PHUKET: If you live on Phuket long enough, or pay attention to the news coverage while you are here, it becomes quite apparent how fascinated islanders – both Thai and foreign – are by horrific road accidents.
The sheer number of road deaths that occur on Phuket put into sharp focus how dangerous the roads are and exactly how fragile life is. Yet, after the initial shock and sadness of hearing about another senseless road-death wears off and the stories have run their circuit around local news sites and social media, every one returns to their daily lives.
But how about when the accident victim does not die?
In Phuket, if we see a photo of someone we know, or someone our friends know, being shared around social media, we immediately tune in to the news and probably end up sharing the same information ourselves – without taking the time to question the validity of the content.
Many don’t take into account the ramifications of sharing information – whether it’s true or not – about accidents at the time; they don’t consider the effects it can have as it rapidly spreads through the internet.
In our globally-connected world, it is very possible that a victim’s family members overseas are getting skewed information about a suffering loved one from a stranger’s Facebook post before they can be told by those closest to them.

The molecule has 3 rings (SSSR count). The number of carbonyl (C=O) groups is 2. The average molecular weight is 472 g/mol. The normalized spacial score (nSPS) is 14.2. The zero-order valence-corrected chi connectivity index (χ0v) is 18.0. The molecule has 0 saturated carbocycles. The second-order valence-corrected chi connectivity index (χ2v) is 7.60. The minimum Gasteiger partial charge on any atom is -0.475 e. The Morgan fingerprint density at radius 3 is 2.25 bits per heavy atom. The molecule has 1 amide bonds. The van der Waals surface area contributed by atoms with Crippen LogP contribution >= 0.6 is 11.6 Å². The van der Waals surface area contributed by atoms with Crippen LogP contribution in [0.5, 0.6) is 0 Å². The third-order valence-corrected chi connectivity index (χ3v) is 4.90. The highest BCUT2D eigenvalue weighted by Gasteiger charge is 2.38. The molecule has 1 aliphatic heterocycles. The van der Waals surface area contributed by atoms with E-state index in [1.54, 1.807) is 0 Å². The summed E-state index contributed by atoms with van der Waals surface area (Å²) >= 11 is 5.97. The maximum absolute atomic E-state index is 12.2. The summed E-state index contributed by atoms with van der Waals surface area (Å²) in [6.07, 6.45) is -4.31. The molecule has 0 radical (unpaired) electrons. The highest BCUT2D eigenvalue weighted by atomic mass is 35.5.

When a foreigner is involved in a fatal accident in Phuket, the media often withholds the name of the victim until next of kin is notified. This is absolutely the most ethical and sensitive choice to be made when in possession of such information.
I submit that the media act in the same sensitive manner when dealing with those who are involved in serious accidents that could eventually result in death or life-altering injuries.
The damage caused by a serious road accident goes beyond the physical state of the victim; it also takes a massive toll on family and friends. This damage can be mitigated by thinking carefully about what is shared and published about such a horrific situation, before automatically reacting and publicly spreading false, fragmented or ‘half-true’ information.
Sharing information is the nature of the internet beast, I suppose, but I worry that people are forgetting to think about what they are publishing through media outlets and self-publishing through personal social media outlets. I worry that they are forgetting the possible consequences and pain that could be caused by their actions, especially if the information is incomplete or worse incorrect.
Expats and frequent visitors can help change this frightening trend by being aware of the serious damage that can be done as they choose to disseminate information through social networks. It’s hard not to be drawn to a road accident story, but try to think before you click ‘share’.
— Rae Kelly
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